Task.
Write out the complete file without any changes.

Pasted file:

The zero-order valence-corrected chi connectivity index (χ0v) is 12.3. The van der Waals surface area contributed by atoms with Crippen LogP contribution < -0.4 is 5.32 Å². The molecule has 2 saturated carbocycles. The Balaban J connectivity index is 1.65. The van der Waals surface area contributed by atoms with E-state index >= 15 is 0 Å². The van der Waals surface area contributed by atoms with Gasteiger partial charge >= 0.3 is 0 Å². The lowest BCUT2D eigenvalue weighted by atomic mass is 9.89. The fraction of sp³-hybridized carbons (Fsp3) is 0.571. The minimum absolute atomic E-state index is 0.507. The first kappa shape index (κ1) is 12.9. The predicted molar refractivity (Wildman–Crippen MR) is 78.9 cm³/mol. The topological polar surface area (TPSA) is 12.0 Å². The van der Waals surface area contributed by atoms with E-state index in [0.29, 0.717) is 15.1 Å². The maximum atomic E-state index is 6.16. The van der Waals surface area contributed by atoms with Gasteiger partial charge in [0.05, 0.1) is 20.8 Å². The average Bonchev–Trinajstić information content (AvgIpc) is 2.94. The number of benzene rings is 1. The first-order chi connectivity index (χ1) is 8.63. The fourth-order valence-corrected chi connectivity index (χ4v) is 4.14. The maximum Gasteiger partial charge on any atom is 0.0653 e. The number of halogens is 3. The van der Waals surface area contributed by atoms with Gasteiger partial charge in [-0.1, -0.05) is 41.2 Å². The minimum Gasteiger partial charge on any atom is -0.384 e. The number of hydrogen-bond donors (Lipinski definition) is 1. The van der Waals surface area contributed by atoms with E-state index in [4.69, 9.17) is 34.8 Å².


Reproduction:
The zero-order valence-corrected chi connectivity index (χ0v) is 12.3. The van der Waals surface area contributed by atoms with Crippen LogP contribution < -0.4 is 5.32 Å². The molecule has 2 saturated carbocycles. The Balaban J connectivity index is 1.65. The van der Waals surface area contributed by atoms with E-state index >= 15 is 0 Å². The van der Waals surface area contributed by atoms with Gasteiger partial charge >= 0.3 is 0 Å². The lowest BCUT2D eigenvalue weighted by atomic mass is 9.89. The fraction of sp³-hybridized carbons (Fsp3) is 0.571. The minimum absolute atomic E-state index is 0.507. The first kappa shape index (κ1) is 12.9. The predicted molar refractivity (Wildman–Crippen MR) is 78.9 cm³/mol. The topological polar surface area (TPSA) is 12.0 Å². The van der Waals surface area contributed by atoms with E-state index in [0.29, 0.717) is 15.1 Å². The maximum atomic E-state index is 6.16. The van der Waals surface area contributed by atoms with Gasteiger partial charge in [0.05, 0.1) is 20.8 Å². The average Bonchev–Trinajstić information content (AvgIpc) is 2.94. The number of benzene rings is 1. The first-order chi connectivity index (χ1) is 8.63. The fourth-order valence-corrected chi connectivity index (χ4v) is 4.14. The maximum Gasteiger partial charge on any atom is 0.0653 e. The number of halogens is 3. The van der Waals surface area contributed by atoms with Gasteiger partial charge in [-0.1, -0.05) is 41.2 Å². The minimum Gasteiger partial charge on any atom is -0.384 e. The number of hydrogen-bond donors (Lipinski definition) is 1. The van der Waals surface area contributed by atoms with E-state index in [4.69, 9.17) is 34.8 Å².